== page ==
Nativity! The Musical
Writer and director: Debbie Isitt Birmingham Repertory Theatre, Broad Street, Birmingham Until 12 November; then touring until 6 January 2018 (www.nativitythe musical.com) Running time: 2hrs 40mins (including interval)
“Sparkle and shine!” chorus the children of the fictional St Bernadette’s primary school, Coventry. And my goodness, Debbie Isitt’s stage version of her hugely successful Nativity! film series certainly does both, said Dominic Cavendish in The Daily Telegraph. This “feelgood bonanza” boasts “lavish sets studded with flashing stars; giant gift parcels”; over-thetop costumes that “wouldn’t disgrace a Broadway musical” – and a finale filled with “fusillades of golden streamers”. Short of “hauling on a reindeer and unleashing a mass of pyrotechnics”, I’m not sure what else writer-director Isitt could have done to “glitz up proceedings further”. It all goes on rather too long, and the familiar story lacks surprise, but even so: it’s “hard to resist”.
For this “warm-hearted” family stage show, Isitt has stuck closely to the plot of the first Nativity! film, said Diane Parkes on Whatson Stage.com. Having told an idiotic lie to an old rival from a posh private school, Mr Maddens, a stressed schoolteacher from the failing St Bernadette’s school, needs to entice a Hollywood producer to come and watch its school nativity play. And he only has the “goofy” teaching assistant Desmond Poppy to help him. The production (Isitt’s, that is, not Mr Maddens’) is blessed with great songs, lively performances from the adults, and a superb cast of 27 “incredibly versatile” children, all recruited from the West Midlands, who are both funny and moving. This really is “Christmas come early”.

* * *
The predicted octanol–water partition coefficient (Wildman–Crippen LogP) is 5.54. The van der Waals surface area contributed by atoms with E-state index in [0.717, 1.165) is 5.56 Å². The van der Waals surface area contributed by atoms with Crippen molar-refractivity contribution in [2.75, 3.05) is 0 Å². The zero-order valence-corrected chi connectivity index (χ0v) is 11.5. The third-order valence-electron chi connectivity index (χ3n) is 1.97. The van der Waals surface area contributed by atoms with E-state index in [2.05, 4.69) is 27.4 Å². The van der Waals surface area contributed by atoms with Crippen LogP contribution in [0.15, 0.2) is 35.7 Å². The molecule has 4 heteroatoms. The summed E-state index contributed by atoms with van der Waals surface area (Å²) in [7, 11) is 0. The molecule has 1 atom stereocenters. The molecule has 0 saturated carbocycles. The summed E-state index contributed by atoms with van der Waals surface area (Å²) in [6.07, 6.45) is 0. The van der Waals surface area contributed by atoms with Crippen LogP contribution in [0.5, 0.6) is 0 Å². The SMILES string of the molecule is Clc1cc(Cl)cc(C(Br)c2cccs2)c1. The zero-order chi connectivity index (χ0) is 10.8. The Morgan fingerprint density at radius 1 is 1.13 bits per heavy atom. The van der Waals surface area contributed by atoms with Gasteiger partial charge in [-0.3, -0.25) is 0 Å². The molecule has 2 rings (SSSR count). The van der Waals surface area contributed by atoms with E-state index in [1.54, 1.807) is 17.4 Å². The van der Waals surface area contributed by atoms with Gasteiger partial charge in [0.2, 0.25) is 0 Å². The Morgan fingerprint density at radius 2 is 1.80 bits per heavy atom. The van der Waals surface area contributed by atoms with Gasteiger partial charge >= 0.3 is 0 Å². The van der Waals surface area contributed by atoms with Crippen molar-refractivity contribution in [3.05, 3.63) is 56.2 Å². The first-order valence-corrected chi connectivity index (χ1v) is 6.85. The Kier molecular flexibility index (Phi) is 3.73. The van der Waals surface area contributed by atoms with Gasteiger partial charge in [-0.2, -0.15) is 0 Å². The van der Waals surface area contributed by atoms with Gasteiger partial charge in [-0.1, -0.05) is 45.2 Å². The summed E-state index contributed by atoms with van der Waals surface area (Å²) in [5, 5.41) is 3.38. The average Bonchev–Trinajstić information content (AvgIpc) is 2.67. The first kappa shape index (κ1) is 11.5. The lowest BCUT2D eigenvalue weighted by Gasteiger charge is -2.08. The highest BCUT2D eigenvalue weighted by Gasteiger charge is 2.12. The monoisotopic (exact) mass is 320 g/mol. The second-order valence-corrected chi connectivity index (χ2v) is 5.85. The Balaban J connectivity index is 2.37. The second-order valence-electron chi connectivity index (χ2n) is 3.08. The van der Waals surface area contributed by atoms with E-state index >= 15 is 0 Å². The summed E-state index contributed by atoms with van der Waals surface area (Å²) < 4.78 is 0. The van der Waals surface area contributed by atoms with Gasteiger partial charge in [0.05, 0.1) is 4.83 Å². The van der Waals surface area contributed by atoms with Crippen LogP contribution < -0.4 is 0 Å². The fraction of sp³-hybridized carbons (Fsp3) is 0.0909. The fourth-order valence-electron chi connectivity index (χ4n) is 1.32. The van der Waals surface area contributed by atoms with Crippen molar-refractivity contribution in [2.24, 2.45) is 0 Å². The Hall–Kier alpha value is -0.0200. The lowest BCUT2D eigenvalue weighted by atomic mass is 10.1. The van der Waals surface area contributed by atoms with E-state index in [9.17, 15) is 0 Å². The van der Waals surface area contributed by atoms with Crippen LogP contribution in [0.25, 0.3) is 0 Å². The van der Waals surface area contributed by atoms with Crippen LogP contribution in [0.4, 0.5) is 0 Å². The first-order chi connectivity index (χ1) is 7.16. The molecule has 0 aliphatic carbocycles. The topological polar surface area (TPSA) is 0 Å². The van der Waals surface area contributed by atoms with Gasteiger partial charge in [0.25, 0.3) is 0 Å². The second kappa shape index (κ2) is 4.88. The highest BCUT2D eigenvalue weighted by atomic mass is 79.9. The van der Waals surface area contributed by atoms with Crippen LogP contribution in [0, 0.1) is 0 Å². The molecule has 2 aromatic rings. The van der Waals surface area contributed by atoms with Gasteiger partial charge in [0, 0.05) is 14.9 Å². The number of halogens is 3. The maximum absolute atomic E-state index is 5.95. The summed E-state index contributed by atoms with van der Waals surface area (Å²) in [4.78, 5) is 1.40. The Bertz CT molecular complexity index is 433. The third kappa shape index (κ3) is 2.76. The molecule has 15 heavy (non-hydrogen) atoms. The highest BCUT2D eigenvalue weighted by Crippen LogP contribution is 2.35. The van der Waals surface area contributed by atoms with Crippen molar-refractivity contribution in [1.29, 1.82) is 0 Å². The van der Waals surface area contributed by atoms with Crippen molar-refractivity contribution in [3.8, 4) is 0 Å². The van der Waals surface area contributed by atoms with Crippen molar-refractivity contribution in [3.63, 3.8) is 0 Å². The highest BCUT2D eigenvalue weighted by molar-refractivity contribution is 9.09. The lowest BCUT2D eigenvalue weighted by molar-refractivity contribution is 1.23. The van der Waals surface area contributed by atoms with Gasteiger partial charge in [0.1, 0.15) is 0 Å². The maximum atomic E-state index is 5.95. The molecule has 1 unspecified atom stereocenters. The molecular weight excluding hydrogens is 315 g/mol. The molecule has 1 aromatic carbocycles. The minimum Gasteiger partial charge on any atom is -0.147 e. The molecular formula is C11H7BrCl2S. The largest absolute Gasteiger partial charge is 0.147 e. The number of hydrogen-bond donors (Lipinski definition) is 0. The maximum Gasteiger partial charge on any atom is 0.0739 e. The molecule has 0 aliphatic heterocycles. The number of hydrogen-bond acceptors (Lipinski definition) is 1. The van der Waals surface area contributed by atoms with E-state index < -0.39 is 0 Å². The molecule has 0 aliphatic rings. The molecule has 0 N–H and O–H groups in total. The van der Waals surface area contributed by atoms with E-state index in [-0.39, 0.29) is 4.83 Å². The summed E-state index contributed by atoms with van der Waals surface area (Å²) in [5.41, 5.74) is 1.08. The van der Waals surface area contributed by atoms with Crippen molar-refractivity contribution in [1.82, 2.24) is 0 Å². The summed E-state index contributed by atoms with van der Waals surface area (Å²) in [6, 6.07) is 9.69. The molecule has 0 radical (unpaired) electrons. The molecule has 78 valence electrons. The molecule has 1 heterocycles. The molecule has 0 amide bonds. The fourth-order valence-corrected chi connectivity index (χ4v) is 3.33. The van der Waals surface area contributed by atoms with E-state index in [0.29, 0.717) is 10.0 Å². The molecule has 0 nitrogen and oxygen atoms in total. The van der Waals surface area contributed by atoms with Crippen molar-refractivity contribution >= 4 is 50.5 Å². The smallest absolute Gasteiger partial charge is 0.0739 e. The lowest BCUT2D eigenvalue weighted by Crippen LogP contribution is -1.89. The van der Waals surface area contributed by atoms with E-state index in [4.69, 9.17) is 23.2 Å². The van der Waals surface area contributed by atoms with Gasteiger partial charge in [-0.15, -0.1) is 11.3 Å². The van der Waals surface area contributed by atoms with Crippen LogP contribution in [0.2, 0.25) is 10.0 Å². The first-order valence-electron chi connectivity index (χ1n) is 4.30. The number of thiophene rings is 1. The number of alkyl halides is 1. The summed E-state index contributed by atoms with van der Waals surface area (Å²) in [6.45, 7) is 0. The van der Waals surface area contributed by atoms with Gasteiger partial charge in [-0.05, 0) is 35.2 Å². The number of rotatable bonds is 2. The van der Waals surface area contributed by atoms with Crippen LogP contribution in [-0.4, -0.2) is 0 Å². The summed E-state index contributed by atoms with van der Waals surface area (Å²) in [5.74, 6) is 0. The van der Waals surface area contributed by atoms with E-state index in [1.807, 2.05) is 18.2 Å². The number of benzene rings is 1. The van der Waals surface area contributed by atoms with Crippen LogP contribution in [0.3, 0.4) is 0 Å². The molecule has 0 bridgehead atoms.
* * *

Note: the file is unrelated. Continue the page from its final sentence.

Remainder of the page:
I fell for this “heartfelt hit” of a show within minutes, said Ann Treneman in The Times. The children are a “delight”, the story a warm-hearted joy, and Simon Lipkin is “marvellous as the demented teaching assistant”, Mr Poppy. “You hit every note!” he tells one child (who hit none) as she beams, specs askew, pigtails dancing. This show may not be as subversively funny as Matilda or as slickly produced as School of Rock, two productions “with which it shares an affinity”, said Mark Shenton in The Stage. But it has catchy songs, Christmas cheer and charm aplenty: I could easily see it becoming a “seasonal staple”.